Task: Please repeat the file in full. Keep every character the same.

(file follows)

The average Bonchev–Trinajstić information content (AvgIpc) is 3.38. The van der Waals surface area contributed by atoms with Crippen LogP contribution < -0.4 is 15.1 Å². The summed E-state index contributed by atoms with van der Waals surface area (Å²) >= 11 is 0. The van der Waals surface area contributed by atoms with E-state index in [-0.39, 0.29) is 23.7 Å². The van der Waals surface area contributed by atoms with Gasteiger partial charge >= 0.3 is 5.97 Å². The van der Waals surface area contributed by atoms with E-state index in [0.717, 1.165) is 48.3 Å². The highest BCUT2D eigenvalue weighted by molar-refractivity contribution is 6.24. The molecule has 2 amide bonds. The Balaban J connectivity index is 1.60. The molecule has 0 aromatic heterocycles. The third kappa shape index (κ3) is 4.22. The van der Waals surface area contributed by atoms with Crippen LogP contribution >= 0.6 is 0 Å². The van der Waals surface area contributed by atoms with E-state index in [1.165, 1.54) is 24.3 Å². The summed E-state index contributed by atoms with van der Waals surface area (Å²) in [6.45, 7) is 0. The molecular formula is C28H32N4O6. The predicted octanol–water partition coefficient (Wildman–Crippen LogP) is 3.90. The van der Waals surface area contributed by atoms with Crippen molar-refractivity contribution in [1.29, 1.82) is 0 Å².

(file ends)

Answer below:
The average Bonchev–Trinajstić information content (AvgIpc) is 3.38. The van der Waals surface area contributed by atoms with Crippen LogP contribution < -0.4 is 15.1 Å². The summed E-state index contributed by atoms with van der Waals surface area (Å²) >= 11 is 0. The van der Waals surface area contributed by atoms with E-state index in [-0.39, 0.29) is 23.7 Å². The van der Waals surface area contributed by atoms with Gasteiger partial charge >= 0.3 is 5.97 Å². The van der Waals surface area contributed by atoms with E-state index in [0.717, 1.165) is 48.3 Å². The highest BCUT2D eigenvalue weighted by molar-refractivity contribution is 6.24. The molecule has 2 amide bonds. The Balaban J connectivity index is 1.60. The molecule has 0 aromatic heterocycles. The third kappa shape index (κ3) is 4.22. The van der Waals surface area contributed by atoms with Crippen LogP contribution >= 0.6 is 0 Å². The van der Waals surface area contributed by atoms with E-state index in [1.165, 1.54) is 24.3 Å². The summed E-state index contributed by atoms with van der Waals surface area (Å²) in [6.45, 7) is 0. The molecular formula is C28H32N4O6. The predicted octanol–water partition coefficient (Wildman–Crippen LogP) is 3.90. The van der Waals surface area contributed by atoms with Crippen molar-refractivity contribution in [1.29, 1.82) is 0 Å².